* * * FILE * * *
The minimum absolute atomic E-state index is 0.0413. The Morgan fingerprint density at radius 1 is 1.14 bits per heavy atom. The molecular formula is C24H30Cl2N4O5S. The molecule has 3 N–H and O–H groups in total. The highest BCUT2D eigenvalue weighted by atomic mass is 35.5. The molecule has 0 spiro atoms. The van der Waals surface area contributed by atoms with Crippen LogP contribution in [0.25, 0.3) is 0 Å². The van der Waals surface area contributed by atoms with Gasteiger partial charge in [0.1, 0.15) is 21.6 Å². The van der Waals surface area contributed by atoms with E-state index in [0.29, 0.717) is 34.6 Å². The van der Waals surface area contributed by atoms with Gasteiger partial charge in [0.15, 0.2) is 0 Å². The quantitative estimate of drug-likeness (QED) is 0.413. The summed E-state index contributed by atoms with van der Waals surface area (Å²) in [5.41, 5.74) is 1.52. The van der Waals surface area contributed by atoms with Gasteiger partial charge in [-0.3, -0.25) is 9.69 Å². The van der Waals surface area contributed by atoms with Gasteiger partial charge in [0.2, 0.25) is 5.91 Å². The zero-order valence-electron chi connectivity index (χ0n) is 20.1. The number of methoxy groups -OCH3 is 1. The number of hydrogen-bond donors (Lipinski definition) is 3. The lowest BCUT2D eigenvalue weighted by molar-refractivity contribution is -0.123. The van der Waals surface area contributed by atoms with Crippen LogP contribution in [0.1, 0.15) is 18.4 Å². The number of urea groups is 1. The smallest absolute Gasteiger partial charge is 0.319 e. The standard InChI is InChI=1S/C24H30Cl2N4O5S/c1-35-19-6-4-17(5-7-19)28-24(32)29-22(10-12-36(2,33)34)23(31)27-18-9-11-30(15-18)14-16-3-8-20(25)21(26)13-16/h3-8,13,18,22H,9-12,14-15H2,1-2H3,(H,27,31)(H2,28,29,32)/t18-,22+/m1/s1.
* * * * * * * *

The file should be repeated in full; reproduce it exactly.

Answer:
The minimum absolute atomic E-state index is 0.0413. The Morgan fingerprint density at radius 1 is 1.14 bits per heavy atom. The molecular formula is C24H30Cl2N4O5S. The molecule has 3 N–H and O–H groups in total. The highest BCUT2D eigenvalue weighted by atomic mass is 35.5. The molecule has 0 spiro atoms. The van der Waals surface area contributed by atoms with Crippen LogP contribution in [0.25, 0.3) is 0 Å². The van der Waals surface area contributed by atoms with Gasteiger partial charge in [0.1, 0.15) is 21.6 Å². The van der Waals surface area contributed by atoms with E-state index in [0.29, 0.717) is 34.6 Å². The van der Waals surface area contributed by atoms with Gasteiger partial charge in [0.15, 0.2) is 0 Å². The quantitative estimate of drug-likeness (QED) is 0.413. The summed E-state index contributed by atoms with van der Waals surface area (Å²) in [5.41, 5.74) is 1.52. The van der Waals surface area contributed by atoms with Gasteiger partial charge in [-0.3, -0.25) is 9.69 Å². The van der Waals surface area contributed by atoms with Gasteiger partial charge in [0.2, 0.25) is 5.91 Å². The zero-order valence-electron chi connectivity index (χ0n) is 20.1. The number of methoxy groups -OCH3 is 1. The number of hydrogen-bond donors (Lipinski definition) is 3. The lowest BCUT2D eigenvalue weighted by molar-refractivity contribution is -0.123. The van der Waals surface area contributed by atoms with Crippen LogP contribution in [0.1, 0.15) is 18.4 Å². The number of urea groups is 1. The smallest absolute Gasteiger partial charge is 0.319 e. The standard InChI is InChI=1S/C24H30Cl2N4O5S/c1-35-19-6-4-17(5-7-19)28-24(32)29-22(10-12-36(2,33)34)23(31)27-18-9-11-30(15-18)14-16-3-8-20(25)21(26)13-16/h3-8,13,18,22H,9-12,14-15H2,1-2H3,(H,27,31)(H2,28,29,32)/t18-,22+/m1/s1.